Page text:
If you’re a man trying taking care of your health, bravo. Men are far less inclined to seek health care information. If you have a loved one to nudge about his health, then this information is for you, too.

In the third of this three-part series, we’ll look at health issues that can affect a man in his 50s and older. There are still actions you can take to protect and  several tips

In your 50s

A sedentary man loses muscle mass at the rate of about 10 percent per decade after age 50. What does that mean? You got it…continue to exercise regularly. The benefits of exercise at this point are many and can go straight to your head. In fact, moderate aerobic exercise increases blood flow in your body including your brain. This increased stimulation may signal the growth of new brain cells which will help memory functions. Better blood flow can also help delay or reverse aging in your arteries to protect them and you against heart disease.

If you’ve been lifting weights, keep it up. If you haven’t, it’s not too late to start to help prevent osteoporosis. Strength training is a great bone builder. Take a calcium supplement, too, if recommended. It is also important to maintain good balance and flexibility. You may need to work at it. Strengthening your feet, ankles, and core helps with both posture and balance.

Joint pain can creep up on you, caused by overuse, old or new injuries, and the beginning of osteoarthritis. Besides being painful, this can severely limit your mobility. Stretching and lower impact exercise, such as biking and walking, will be beneficial to help keep joints healthy.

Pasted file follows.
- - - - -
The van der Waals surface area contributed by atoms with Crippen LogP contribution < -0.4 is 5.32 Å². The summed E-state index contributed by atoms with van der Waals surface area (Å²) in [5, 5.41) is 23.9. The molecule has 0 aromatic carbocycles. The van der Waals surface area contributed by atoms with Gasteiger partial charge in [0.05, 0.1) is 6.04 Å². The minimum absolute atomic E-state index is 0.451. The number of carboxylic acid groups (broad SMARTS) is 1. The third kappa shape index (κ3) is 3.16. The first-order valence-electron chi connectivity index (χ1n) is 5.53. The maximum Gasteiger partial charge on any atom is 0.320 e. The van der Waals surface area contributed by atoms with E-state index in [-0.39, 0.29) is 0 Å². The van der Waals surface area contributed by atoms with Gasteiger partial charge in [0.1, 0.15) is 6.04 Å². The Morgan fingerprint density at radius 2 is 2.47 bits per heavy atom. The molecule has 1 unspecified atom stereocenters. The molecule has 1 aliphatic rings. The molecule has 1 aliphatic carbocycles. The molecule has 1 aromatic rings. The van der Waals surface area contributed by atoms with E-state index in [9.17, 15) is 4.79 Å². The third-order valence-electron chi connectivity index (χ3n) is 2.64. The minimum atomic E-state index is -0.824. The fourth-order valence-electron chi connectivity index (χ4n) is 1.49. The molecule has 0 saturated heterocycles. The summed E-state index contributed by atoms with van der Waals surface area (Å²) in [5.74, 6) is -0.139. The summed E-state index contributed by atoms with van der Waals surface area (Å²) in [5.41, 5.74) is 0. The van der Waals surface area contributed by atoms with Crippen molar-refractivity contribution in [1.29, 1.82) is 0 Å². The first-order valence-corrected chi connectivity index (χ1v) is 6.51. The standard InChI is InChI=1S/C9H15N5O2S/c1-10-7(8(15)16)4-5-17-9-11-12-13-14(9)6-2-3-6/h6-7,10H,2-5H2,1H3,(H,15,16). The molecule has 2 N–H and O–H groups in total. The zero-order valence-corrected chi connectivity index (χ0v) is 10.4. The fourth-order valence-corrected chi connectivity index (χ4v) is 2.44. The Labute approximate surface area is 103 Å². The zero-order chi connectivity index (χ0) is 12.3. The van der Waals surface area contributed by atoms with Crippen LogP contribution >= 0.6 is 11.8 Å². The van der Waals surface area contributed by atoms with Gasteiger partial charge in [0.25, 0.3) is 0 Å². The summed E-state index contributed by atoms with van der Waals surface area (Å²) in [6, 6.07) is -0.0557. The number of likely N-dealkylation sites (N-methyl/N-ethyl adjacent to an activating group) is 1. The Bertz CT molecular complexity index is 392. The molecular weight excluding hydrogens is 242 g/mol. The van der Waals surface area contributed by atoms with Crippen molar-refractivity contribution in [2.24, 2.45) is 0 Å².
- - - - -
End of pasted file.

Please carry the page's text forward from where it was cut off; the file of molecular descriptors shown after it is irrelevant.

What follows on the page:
Drink more water. After the age of 57, the amount of water found in your body actually drops from 61 to 54 per cent. Because of this, you run a greater risk of overheating, heatstroke, and even urinary tract issue, so be aware and drink more fluids.

Your risk of prostate cancer continues to increase in your 50s. By the time men are in their 60s, 1 in 3 are diagnosed with prostate cancer. However, survival rates are high if caught early. Know the signs and see your doctor if you are experiencing any of the following:

• dull pain in the lower pelvic area
frequent urination
• inability to urinate, pain or weakened urine flow
blood in your urine or semen
• painful ejaculation
• general pain in lower back, hips or upper thighs
• loss of appetite and/or weight
• persistent bone pain

Your doctor can use a blood test to measure your prostate specific antigen (PSA) level and a digital rectal exam to detect any abnormalities.

At age 50, the Centers for Disease Control also recommends colorectal cancer screening. If you have no family history of colorectal cancer, then, at age 50, have a colonoscopy. If your colon is “clean,” you probably won’t need another for five years.

Continue regular visits to your physician. He will still monitor your blood pressure, cholesterol, and blood glucose levels. Knowing your body and taking good care of yourself at every age is important. Proper screenings and early detection are key to prevent or treat any issues you may experience as you age.